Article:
Powerful winds just over Southern California beaches this Saturday.

Hi Gang,
StrongNWwindAboveSoCalAmim

As you can see in the video below Saturday still looks like the most promising strong wind day for Southern California. The bulk of North Pacific High’s surface NW winds will be shoved south of the Bay Area by a storm system. So the peak winds will be in the Southern California bight.

This wind will be rushing to a deep low pressure the Great Basin. Unfortunately in this pattern the strongest wind will be just over the beaches. But there is a decent chance the NPH’s surface winds will move close enough to the beaches for some low 20′s. Expect gusty or even UP AND DOWN winds as the strong wind aloft randomly descends to the surface.

Mike Godsey
iwindsurf.com 

Posted in Los Angeles, San Diego, San Francisco

Videos: The Great Basin Sucks! Then turns coy.

Why were the winds stronger inside the bay than along the coast Tuesday and then weaker Wednesday?

 by Mike Godsey, mike@iwindsurf.com

Great Basin

Don’t you just hate it when the forecast babbles on about “powerful pressure gradient to the Great Basin enhances……”?

After all the Great Basin is hundreds of miles to the east in Nevada and Utah how can it impact our wind. Especially since the Central Valley is so much closer. And the North Pacific High in recent blogs looks massive yet the winds forecast for Wednesday are weaker than for Tuesday.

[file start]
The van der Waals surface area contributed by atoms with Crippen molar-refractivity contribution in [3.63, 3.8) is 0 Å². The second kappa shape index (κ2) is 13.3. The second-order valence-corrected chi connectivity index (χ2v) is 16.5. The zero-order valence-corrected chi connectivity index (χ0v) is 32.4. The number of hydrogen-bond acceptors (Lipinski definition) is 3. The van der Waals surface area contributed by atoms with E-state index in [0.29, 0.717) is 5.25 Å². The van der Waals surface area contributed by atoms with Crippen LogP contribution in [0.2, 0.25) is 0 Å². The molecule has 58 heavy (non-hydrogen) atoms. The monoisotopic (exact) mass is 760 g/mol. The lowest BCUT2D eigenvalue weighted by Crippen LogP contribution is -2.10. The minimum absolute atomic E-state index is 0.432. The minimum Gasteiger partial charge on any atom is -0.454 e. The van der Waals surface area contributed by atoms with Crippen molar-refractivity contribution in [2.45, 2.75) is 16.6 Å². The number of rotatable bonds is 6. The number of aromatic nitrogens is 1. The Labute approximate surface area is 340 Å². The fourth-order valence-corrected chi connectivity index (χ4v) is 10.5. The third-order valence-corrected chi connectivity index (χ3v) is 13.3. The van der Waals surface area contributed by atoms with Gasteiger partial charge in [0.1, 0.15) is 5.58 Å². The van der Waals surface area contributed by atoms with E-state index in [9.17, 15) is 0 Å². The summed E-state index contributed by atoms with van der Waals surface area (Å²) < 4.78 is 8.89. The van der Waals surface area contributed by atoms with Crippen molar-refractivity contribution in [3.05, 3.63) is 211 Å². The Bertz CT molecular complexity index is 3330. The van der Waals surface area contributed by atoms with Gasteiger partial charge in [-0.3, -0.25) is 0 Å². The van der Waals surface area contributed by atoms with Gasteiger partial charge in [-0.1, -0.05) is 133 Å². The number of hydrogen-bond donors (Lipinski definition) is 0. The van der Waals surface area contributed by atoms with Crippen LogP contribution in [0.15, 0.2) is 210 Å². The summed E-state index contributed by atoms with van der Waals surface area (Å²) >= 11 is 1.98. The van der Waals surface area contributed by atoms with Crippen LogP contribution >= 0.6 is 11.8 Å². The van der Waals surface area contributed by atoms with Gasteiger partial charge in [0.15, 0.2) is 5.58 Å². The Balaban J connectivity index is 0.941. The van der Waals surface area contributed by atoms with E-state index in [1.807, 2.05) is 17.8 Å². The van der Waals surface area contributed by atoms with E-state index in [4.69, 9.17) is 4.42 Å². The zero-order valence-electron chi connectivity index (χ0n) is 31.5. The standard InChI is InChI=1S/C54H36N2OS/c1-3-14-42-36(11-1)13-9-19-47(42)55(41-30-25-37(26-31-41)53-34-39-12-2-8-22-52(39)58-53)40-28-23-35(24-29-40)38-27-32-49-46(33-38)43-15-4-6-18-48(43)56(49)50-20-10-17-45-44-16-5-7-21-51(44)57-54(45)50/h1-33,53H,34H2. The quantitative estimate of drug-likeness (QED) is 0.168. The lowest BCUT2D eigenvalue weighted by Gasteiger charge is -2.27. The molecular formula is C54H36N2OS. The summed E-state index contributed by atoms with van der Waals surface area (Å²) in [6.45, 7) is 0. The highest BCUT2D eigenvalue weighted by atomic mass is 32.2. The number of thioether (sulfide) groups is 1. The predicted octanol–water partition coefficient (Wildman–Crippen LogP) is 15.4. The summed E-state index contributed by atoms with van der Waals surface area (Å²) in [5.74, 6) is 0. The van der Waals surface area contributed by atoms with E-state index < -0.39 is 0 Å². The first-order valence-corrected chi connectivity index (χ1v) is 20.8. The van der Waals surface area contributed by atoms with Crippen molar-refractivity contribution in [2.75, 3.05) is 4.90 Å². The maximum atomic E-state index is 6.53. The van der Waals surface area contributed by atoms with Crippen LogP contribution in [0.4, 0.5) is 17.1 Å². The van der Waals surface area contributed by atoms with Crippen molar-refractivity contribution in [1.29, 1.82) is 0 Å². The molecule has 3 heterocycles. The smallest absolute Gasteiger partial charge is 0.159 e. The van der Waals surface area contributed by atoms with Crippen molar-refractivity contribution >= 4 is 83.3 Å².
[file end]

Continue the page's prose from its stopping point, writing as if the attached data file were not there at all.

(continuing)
First let’s look at the winds and pressure gradients for Tuesday April 22 in more details. The first graphic shows average winds at 32 knots in the 3rd Ave. channel and Crissy and Treasure Island are in the mid 20′s even at shore. And Alameda is averaging 22 knots which is massive at that typically mild wind  venue.

Weirdly the winds from the North Pacific High are relatively mild in the low to mid upper teens since the high did not come as close to the coast as modeled. But if the NW wind on the ocean is so modest how can so many sites have mid 20′s to low 30′s wind?

Part of the answer is the robust SFO-SAC pressure gradient you see in the left chart. Notice how it peaked at a strong .12 inches at 5PM. But that strong of does not typically bring 3rd into the 30′s and surely not Alameda to the low 20′s.

A bigger part of the answer is in the right hand graphs. Notice the massive pressure gradients to stations in the Great Basin with the SFO-Winnemucca pressure gradient hitting a scary .40 inches and even the SFO-Bishop pressure gradient spiking at .30.

Where did these huge pressure gradients come from Tuesday? Below the upper trough you saw in the last video there was a vague surface low pressure. This low pressure passed over us Monday and settled in the Great Basin overnight. Looking at the isobar map of the western USA in the next image find the NPH. This is an area of relatively high pressure. Now notice the pressure readings in millibars as you go from the coast inland. Notice the small change in pressure as you cross into the Central Valley but check out the major pressure drop in the area labeled Great Basin. The lines you see on the map are called isobar lines and connect areas of equal pressure. They nicely define the North Pacific High and the Great Basin low pressure.